Why the Resurrection Is Not Our Hope

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October 5, 2020

John 11:17-27

On his arrival, Jesus found that Lazarus had already been in the tomb for four days. Now Bethany was less than two miles from Jerusalem, and many Jews had come to Martha and Mary to comfort them in the loss of their brother. When Martha heard that Jesus was coming, she went out to meet him, but Mary stayed at home.

“Lord,” Martha said to Jesus, “if you had been here, my brother would not have died. But I know that even now God will give you whatever you ask.” 

Jesus said to her, “Your brother will rise again.”

Martha answered, “I know he will rise again in the resurrection at the last day.”

Jesus said to her, “I am the resurrection and the life. The one who believes in me will live, even though they die; and whoever lives by believing in me will never die. Do you believe this?”

“Yes, Lord,” she replied, “I believe that you are the Messiah, the Son of God, who is to come into the world.”

CONSIDER THIS

The stage is set for another sign. Lazarus had been in the tomb for four days. As Jesus approached Bethany, Martha went out to meet him. She immediately let Jesus know it was his fault, but there was still time for him to act. That is the real faith of a true friend.

Jesus said to her, “Your brother will rise again.”

Martha answered, “I know he will rise again in the resurrection at the last day.”

It’s like Martha understood Jesus to say something akin to what we so often say in times like these, “Well, you know, Lazarus is in a better place now.” She didn’t want to hear it. She wanted him back yesterday! She says, in effect, “He’s gone! That doesn’t help me now.” Then Jesus speaks what are perhaps the most revolutionary words ever spoken.

Jesus said to her, “I am the resurrection and the life. The one who believes in me will live, even though they die; and whoever lives by believing in me will never die.” 

Jesus is not speaking of resurrection in the future tense. Well, he is, but not as if it is somewhere over the rainbow. The resurrection is not a future event. Neither is it a present event. He is saying, “I am the resurrection.” The resurrection is not an event. It is a person. Jesus is the resurrection. Jesus is the life. Jesus is not asking Martha to believe in something that will happen in the future. He wants her to know by believing in him now, the future has already happened.

With the resurrection of Jesus, the last day is now brought into the present. This is why we don’t hope in the future. As British theologian Jeremy Begbie put it, “We hope from the future.” Because Jesus Christ is risen from the dead, we who believe in him, who are baptized into his life, have already died to death and are risen to life. Did you get that? We are dead to death.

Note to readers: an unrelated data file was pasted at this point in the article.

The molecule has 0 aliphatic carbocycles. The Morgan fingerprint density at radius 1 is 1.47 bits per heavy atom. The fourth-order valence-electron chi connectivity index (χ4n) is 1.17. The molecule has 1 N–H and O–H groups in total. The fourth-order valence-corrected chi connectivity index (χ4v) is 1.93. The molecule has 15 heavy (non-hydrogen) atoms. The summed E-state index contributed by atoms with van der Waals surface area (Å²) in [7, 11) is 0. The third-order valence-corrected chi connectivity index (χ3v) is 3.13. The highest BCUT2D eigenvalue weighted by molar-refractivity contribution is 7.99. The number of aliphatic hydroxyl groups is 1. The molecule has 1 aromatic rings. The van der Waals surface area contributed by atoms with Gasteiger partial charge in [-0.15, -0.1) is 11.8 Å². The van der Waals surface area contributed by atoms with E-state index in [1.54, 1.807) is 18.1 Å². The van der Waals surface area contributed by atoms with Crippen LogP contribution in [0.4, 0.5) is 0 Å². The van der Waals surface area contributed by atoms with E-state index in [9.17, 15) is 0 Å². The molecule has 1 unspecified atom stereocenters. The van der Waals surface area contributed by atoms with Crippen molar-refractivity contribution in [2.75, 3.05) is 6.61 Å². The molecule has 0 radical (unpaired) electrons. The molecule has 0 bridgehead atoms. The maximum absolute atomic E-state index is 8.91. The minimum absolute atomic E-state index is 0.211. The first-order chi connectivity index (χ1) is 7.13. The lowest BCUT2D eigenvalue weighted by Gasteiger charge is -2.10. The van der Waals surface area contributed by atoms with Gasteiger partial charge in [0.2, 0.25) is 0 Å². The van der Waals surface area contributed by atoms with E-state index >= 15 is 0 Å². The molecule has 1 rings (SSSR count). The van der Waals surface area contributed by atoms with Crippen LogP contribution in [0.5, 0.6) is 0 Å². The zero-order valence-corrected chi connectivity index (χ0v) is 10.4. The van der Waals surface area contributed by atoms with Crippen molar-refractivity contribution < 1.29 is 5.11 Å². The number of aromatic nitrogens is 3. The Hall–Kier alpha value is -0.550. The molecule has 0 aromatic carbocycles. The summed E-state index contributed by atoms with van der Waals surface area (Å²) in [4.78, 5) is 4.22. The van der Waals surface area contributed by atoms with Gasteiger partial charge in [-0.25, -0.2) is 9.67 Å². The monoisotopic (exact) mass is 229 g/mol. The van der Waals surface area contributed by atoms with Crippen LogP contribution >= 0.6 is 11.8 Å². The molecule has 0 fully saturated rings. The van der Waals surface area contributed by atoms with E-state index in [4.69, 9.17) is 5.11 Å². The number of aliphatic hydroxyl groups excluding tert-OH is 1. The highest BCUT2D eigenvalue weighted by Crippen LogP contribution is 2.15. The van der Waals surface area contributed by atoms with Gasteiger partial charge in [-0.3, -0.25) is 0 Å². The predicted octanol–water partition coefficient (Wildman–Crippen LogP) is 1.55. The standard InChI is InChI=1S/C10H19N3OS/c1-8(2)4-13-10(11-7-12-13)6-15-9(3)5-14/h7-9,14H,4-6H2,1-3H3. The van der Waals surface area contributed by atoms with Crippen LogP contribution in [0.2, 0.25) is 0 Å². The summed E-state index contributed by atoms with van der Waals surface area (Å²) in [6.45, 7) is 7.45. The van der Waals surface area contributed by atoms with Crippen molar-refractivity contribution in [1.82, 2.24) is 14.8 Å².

The one who believes in me will live, even though they die; and whoever lives by believing in me will never die.

It’s why Paul writes these words:“Death has been swallowed up in victory. Where, O death, is your victory? Where, O death, is your sting?” (1 Cor. 15:54–55).

Because of the resurrection of Jesus, though we die, we do not taste death. It’s why Paul says, “For to me, to live is Christ and to die is gain” (Phil. 1:21) and, again, to be absent from the body is to be at home with the Lord (see 2 Corinthians 5:8).

The resurrection is not our hope. It is our reality. It is our life.

Maybe the most important words from today’s text are in the piercing question Jesus asks Martha.

“Do you believe this?”

THE PRAYER

Abba Father, we thank you for your Son, Jesus, who is the resurrection and the life. Help us grasp this stunning mysterious truth that the resurrection is a person—Jesus. Come, Holy Spirit, and gift us with comprehension of the eternal scope of the resurrection and the life, who is Jesus, and that this unthinkable gift be ours. We pray in his name, amen.

THE QUESTIONS

1. How do you understand this notion that we do not hope in the future but we hope from the future?

2. Do you believe the resurrection is not the future reality of a present event, but the present reality of a future event?

3. Do you believe that though we die we live and that, in fact, we have already died to death and are alive in the resurrection and the life now?

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For the Awakening,
J.D. Walt
Sower-in-Chief
seedbed.com

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Farmer. Poet. Theologian. Jurist. Publisher. Seedbed's Sower-in-Chief.

1 COMMENT

  1. I find this lesson to be a sure evidence that God is very active in the lives of those who have placed their trust in Jesus. I must confess that I once accepted the idea that all people were born with an immortal soul. Because I drink from the well of various Christian blogs, I discovered the doctrine of conditional immortality. This lesson seems to contribute more scriptural evidence for it to be true. If natural man already possessed an immortal soul, then Jesus’s words would seem like an empty promise. But, because I have come to accept conditional immortality as a truth, I find great joy in knowing and believing that Jesus truly IS THE RESURRECTION . This also makes true the statement, that when we are brought to faith in Christ, we have gone from death to life. For me, the conviction that because of faith in Christ, our once dead spirits have been raised to new life now, gives me the confidence to live and share the Gospel more boldly , despite what may come with these approaching storm clouds. I believe the story of Lazarus’ being called out from the tomb is a visual picture of a spiritual truth that occurs every time an unbeliever is awakened to the resurrected life in Christ.

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